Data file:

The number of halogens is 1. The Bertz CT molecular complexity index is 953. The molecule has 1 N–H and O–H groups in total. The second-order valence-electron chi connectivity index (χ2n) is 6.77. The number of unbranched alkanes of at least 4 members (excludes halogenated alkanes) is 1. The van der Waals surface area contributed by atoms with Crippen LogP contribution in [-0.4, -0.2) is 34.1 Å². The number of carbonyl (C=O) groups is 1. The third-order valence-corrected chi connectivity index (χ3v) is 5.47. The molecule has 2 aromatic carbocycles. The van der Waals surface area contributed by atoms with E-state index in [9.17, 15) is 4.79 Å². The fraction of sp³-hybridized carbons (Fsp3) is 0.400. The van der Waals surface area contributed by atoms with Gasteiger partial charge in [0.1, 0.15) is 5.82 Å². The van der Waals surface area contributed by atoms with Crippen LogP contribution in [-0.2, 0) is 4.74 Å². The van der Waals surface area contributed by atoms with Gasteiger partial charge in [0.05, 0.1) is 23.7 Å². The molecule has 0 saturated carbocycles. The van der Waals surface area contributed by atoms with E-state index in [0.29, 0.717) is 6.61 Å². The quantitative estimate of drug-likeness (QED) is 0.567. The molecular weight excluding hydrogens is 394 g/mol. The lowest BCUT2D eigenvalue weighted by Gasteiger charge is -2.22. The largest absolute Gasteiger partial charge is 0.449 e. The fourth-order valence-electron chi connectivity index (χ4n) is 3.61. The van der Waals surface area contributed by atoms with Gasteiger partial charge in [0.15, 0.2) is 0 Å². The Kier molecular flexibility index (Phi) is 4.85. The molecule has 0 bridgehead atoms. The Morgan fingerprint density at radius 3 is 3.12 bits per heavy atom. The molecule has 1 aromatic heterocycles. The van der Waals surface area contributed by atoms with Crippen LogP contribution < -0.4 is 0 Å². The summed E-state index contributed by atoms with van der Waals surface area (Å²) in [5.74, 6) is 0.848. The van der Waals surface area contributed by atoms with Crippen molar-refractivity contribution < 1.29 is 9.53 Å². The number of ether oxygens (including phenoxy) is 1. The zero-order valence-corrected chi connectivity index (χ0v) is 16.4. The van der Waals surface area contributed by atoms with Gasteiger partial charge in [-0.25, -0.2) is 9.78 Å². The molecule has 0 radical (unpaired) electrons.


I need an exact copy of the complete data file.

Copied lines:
The number of halogens is 1. The Bertz CT molecular complexity index is 953. The molecule has 1 N–H and O–H groups in total. The second-order valence-electron chi connectivity index (χ2n) is 6.77. The number of unbranched alkanes of at least 4 members (excludes halogenated alkanes) is 1. The van der Waals surface area contributed by atoms with Crippen LogP contribution in [-0.4, -0.2) is 34.1 Å². The number of carbonyl (C=O) groups is 1. The third-order valence-corrected chi connectivity index (χ3v) is 5.47. The molecule has 2 aromatic carbocycles. The van der Waals surface area contributed by atoms with E-state index in [9.17, 15) is 4.79 Å². The fraction of sp³-hybridized carbons (Fsp3) is 0.400. The van der Waals surface area contributed by atoms with Gasteiger partial charge in [0.1, 0.15) is 5.82 Å². The van der Waals surface area contributed by atoms with Crippen LogP contribution in [-0.2, 0) is 4.74 Å². The van der Waals surface area contributed by atoms with Gasteiger partial charge in [0.05, 0.1) is 23.7 Å². The molecule has 0 saturated carbocycles. The van der Waals surface area contributed by atoms with E-state index in [0.29, 0.717) is 6.61 Å². The quantitative estimate of drug-likeness (QED) is 0.567. The molecular weight excluding hydrogens is 394 g/mol. The lowest BCUT2D eigenvalue weighted by Gasteiger charge is -2.22. The largest absolute Gasteiger partial charge is 0.449 e. The fourth-order valence-electron chi connectivity index (χ4n) is 3.61. The van der Waals surface area contributed by atoms with Gasteiger partial charge in [0.15, 0.2) is 0 Å². The Kier molecular flexibility index (Phi) is 4.85. The molecule has 0 bridgehead atoms. The Morgan fingerprint density at radius 3 is 3.12 bits per heavy atom. The molecule has 1 aromatic heterocycles. The van der Waals surface area contributed by atoms with Crippen LogP contribution < -0.4 is 0 Å². The summed E-state index contributed by atoms with van der Waals surface area (Å²) in [5.74, 6) is 0.848. The van der Waals surface area contributed by atoms with Crippen molar-refractivity contribution < 1.29 is 9.53 Å². The number of ether oxygens (including phenoxy) is 1. The zero-order valence-corrected chi connectivity index (χ0v) is 16.4. The van der Waals surface area contributed by atoms with Gasteiger partial charge in [-0.25, -0.2) is 9.78 Å². The molecule has 0 radical (unpaired) electrons.